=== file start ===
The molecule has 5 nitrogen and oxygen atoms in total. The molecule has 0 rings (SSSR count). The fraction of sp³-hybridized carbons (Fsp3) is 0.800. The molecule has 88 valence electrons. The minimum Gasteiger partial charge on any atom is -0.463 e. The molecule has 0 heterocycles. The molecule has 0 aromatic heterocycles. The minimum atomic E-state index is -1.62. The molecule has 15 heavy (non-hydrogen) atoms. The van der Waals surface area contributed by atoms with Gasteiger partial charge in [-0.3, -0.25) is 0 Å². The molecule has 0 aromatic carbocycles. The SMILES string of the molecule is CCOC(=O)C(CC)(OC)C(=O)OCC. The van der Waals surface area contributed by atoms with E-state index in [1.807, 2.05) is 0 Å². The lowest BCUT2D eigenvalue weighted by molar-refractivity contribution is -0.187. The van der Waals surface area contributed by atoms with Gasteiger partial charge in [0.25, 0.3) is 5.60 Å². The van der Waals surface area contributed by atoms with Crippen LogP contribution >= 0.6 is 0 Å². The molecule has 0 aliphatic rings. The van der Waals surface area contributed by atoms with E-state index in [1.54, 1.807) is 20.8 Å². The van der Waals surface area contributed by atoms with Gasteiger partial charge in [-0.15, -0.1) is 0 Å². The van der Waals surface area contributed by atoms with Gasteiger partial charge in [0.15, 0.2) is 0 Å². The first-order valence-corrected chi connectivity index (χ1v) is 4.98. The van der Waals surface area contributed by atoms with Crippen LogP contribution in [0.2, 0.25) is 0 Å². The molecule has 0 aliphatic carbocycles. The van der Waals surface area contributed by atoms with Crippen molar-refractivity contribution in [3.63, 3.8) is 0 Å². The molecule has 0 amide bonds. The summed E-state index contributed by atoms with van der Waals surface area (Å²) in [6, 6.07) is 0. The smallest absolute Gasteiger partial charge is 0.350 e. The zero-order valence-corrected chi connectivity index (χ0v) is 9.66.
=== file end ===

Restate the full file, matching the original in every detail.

The molecule has 5 nitrogen and oxygen atoms in total. The molecule has 0 rings (SSSR count). The fraction of sp³-hybridized carbons (Fsp3) is 0.800. The molecule has 88 valence electrons. The minimum Gasteiger partial charge on any atom is -0.463 e. The molecule has 0 heterocycles. The molecule has 0 aromatic heterocycles. The minimum atomic E-state index is -1.62. The molecule has 15 heavy (non-hydrogen) atoms. The van der Waals surface area contributed by atoms with Gasteiger partial charge in [-0.3, -0.25) is 0 Å². The molecule has 0 aromatic carbocycles. The SMILES string of the molecule is CCOC(=O)C(CC)(OC)C(=O)OCC. The van der Waals surface area contributed by atoms with E-state index in [1.807, 2.05) is 0 Å². The lowest BCUT2D eigenvalue weighted by molar-refractivity contribution is -0.187. The van der Waals surface area contributed by atoms with Gasteiger partial charge in [0.25, 0.3) is 5.60 Å². The van der Waals surface area contributed by atoms with Crippen LogP contribution >= 0.6 is 0 Å². The molecule has 0 aliphatic rings. The van der Waals surface area contributed by atoms with E-state index in [1.54, 1.807) is 20.8 Å². The van der Waals surface area contributed by atoms with Gasteiger partial charge in [-0.15, -0.1) is 0 Å². The van der Waals surface area contributed by atoms with Gasteiger partial charge in [0.15, 0.2) is 0 Å². The first-order valence-corrected chi connectivity index (χ1v) is 4.98. The van der Waals surface area contributed by atoms with Crippen LogP contribution in [0.2, 0.25) is 0 Å². The molecule has 0 aliphatic carbocycles. The van der Waals surface area contributed by atoms with Crippen molar-refractivity contribution in [3.63, 3.8) is 0 Å². The molecule has 0 amide bonds. The summed E-state index contributed by atoms with van der Waals surface area (Å²) in [6, 6.07) is 0. The smallest absolute Gasteiger partial charge is 0.350 e. The zero-order valence-corrected chi connectivity index (χ0v) is 9.66.